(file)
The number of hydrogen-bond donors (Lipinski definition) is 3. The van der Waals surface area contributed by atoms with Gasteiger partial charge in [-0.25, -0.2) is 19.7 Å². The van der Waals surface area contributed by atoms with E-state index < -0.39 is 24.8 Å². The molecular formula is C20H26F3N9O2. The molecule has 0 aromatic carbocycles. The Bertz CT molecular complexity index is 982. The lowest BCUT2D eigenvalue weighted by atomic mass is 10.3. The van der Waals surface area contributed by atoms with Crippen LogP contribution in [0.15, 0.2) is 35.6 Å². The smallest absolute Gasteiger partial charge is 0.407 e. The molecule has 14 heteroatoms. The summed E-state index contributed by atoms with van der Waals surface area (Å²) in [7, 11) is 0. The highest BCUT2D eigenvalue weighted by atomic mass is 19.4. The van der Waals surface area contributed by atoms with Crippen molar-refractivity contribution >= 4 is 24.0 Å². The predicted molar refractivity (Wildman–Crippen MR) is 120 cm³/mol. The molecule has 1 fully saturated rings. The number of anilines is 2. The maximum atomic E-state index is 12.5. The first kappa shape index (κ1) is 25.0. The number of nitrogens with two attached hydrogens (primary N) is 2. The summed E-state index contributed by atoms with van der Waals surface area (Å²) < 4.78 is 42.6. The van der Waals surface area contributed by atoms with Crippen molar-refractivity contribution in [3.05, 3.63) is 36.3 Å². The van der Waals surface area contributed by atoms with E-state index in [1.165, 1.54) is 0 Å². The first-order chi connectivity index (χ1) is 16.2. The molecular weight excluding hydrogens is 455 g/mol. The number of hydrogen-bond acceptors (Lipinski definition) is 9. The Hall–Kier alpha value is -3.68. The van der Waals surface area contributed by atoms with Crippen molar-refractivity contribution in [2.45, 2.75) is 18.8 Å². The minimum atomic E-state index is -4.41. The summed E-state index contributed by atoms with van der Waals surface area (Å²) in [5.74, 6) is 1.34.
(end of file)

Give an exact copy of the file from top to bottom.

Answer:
The number of hydrogen-bond donors (Lipinski definition) is 3. The van der Waals surface area contributed by atoms with Gasteiger partial charge in [-0.25, -0.2) is 19.7 Å². The van der Waals surface area contributed by atoms with E-state index < -0.39 is 24.8 Å². The molecular formula is C20H26F3N9O2. The molecule has 0 aromatic carbocycles. The Bertz CT molecular complexity index is 982. The lowest BCUT2D eigenvalue weighted by atomic mass is 10.3. The van der Waals surface area contributed by atoms with Crippen LogP contribution in [0.15, 0.2) is 35.6 Å². The smallest absolute Gasteiger partial charge is 0.407 e. The molecule has 14 heteroatoms. The summed E-state index contributed by atoms with van der Waals surface area (Å²) in [7, 11) is 0. The highest BCUT2D eigenvalue weighted by atomic mass is 19.4. The van der Waals surface area contributed by atoms with Crippen molar-refractivity contribution >= 4 is 24.0 Å². The predicted molar refractivity (Wildman–Crippen MR) is 120 cm³/mol. The molecule has 1 fully saturated rings. The number of anilines is 2. The maximum atomic E-state index is 12.5. The first kappa shape index (κ1) is 25.0. The number of nitrogens with two attached hydrogens (primary N) is 2. The summed E-state index contributed by atoms with van der Waals surface area (Å²) < 4.78 is 42.6. The van der Waals surface area contributed by atoms with Crippen molar-refractivity contribution in [3.05, 3.63) is 36.3 Å². The van der Waals surface area contributed by atoms with E-state index in [1.165, 1.54) is 0 Å². The first-order chi connectivity index (χ1) is 16.2. The molecular weight excluding hydrogens is 455 g/mol. The number of hydrogen-bond acceptors (Lipinski definition) is 9. The Hall–Kier alpha value is -3.68. The van der Waals surface area contributed by atoms with Crippen molar-refractivity contribution in [2.45, 2.75) is 18.8 Å². The minimum atomic E-state index is -4.41. The summed E-state index contributed by atoms with van der Waals surface area (Å²) in [5.74, 6) is 1.34.